The hall-type church, made from hewn travertine, stands on a raised hill at the edge of Zhabeshi Village, in the Mulakhi Community of the Mestia Municipality. The church, elongated along its east-west axis, draws the eye with its harmonious proportions. In its interior, you will see a wooden cross set atop a rectangular pedestal made of stone, in front of the stone iconostasis. The altar is set into two niches in the wall, and the entrance is hidden.
According to the Georgian historian, Ekvtime Takaishvili, a gilded silver icon of St. George, a wooden candle holder, a bell, a leather-bound gospel, and more were once kept in Zhabeshi Church, but today you will see only a small, silver, ritual spoon and two small, gold-plated, silver trays. In the centre of one of the trays is an engraving of the crucifixion, while the second shows an engraving of the Virgin Mary in the orans (protector) position.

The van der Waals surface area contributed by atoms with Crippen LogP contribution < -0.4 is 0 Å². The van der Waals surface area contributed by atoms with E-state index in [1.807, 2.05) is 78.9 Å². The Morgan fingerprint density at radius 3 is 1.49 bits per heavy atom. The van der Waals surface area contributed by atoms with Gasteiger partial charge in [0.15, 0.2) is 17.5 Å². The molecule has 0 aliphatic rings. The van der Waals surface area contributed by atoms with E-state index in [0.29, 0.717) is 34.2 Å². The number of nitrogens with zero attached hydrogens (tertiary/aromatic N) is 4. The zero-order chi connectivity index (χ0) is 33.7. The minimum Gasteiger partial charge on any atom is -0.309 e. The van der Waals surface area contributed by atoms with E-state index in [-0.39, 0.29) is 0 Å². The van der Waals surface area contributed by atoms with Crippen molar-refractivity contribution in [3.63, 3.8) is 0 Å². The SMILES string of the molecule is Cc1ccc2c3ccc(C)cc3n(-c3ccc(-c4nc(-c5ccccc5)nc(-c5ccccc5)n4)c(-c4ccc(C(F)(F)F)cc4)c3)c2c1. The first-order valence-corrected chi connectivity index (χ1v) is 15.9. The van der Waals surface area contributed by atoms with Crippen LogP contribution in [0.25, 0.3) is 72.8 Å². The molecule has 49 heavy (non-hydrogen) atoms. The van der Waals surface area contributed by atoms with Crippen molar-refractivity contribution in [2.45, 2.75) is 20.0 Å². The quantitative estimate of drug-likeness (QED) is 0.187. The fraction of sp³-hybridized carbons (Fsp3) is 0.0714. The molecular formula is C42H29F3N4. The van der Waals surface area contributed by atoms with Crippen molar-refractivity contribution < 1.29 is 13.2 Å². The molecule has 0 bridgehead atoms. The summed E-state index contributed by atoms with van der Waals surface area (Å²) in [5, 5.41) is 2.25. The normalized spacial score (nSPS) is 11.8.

The 12th-century fresco artwork has barely survived those long, long centuries, but even now you can feel the noble spirit of Georgia during Queen Tamar’s reign in this church.